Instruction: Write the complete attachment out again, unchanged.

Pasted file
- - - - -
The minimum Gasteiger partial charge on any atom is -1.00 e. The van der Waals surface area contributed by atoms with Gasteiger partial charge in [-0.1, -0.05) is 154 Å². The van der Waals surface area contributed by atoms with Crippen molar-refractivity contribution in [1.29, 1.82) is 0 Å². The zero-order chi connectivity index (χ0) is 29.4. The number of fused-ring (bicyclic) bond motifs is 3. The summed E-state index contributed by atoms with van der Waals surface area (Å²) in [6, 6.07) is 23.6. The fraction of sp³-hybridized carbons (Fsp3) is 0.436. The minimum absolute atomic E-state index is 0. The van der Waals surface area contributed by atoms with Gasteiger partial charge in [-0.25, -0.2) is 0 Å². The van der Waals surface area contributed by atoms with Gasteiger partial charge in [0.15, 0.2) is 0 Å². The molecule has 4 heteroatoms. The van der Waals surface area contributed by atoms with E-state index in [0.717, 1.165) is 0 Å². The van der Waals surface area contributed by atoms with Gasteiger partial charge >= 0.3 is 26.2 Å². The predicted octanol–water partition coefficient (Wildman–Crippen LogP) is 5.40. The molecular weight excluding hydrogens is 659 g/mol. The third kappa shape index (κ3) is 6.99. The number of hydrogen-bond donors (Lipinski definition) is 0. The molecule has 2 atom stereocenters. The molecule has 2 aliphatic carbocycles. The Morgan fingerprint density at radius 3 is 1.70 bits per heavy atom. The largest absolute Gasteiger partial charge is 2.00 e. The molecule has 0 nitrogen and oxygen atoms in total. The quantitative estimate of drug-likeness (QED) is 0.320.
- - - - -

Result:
The minimum Gasteiger partial charge on any atom is -1.00 e. The van der Waals surface area contributed by atoms with Gasteiger partial charge in [-0.1, -0.05) is 154 Å². The van der Waals surface area contributed by atoms with Crippen molar-refractivity contribution in [1.29, 1.82) is 0 Å². The zero-order chi connectivity index (χ0) is 29.4. The number of fused-ring (bicyclic) bond motifs is 3. The summed E-state index contributed by atoms with van der Waals surface area (Å²) in [6, 6.07) is 23.6. The fraction of sp³-hybridized carbons (Fsp3) is 0.436. The minimum absolute atomic E-state index is 0. The van der Waals surface area contributed by atoms with Gasteiger partial charge in [-0.25, -0.2) is 0 Å². The van der Waals surface area contributed by atoms with Gasteiger partial charge in [0.15, 0.2) is 0 Å². The molecule has 4 heteroatoms. The van der Waals surface area contributed by atoms with E-state index in [0.717, 1.165) is 0 Å². The van der Waals surface area contributed by atoms with Gasteiger partial charge >= 0.3 is 26.2 Å². The predicted octanol–water partition coefficient (Wildman–Crippen LogP) is 5.40. The molecular weight excluding hydrogens is 659 g/mol. The third kappa shape index (κ3) is 6.99. The number of hydrogen-bond donors (Lipinski definition) is 0. The molecule has 2 atom stereocenters. The molecule has 2 aliphatic carbocycles. The Morgan fingerprint density at radius 3 is 1.70 bits per heavy atom. The largest absolute Gasteiger partial charge is 2.00 e. The molecule has 0 nitrogen and oxygen atoms in total. The quantitative estimate of drug-likeness (QED) is 0.320.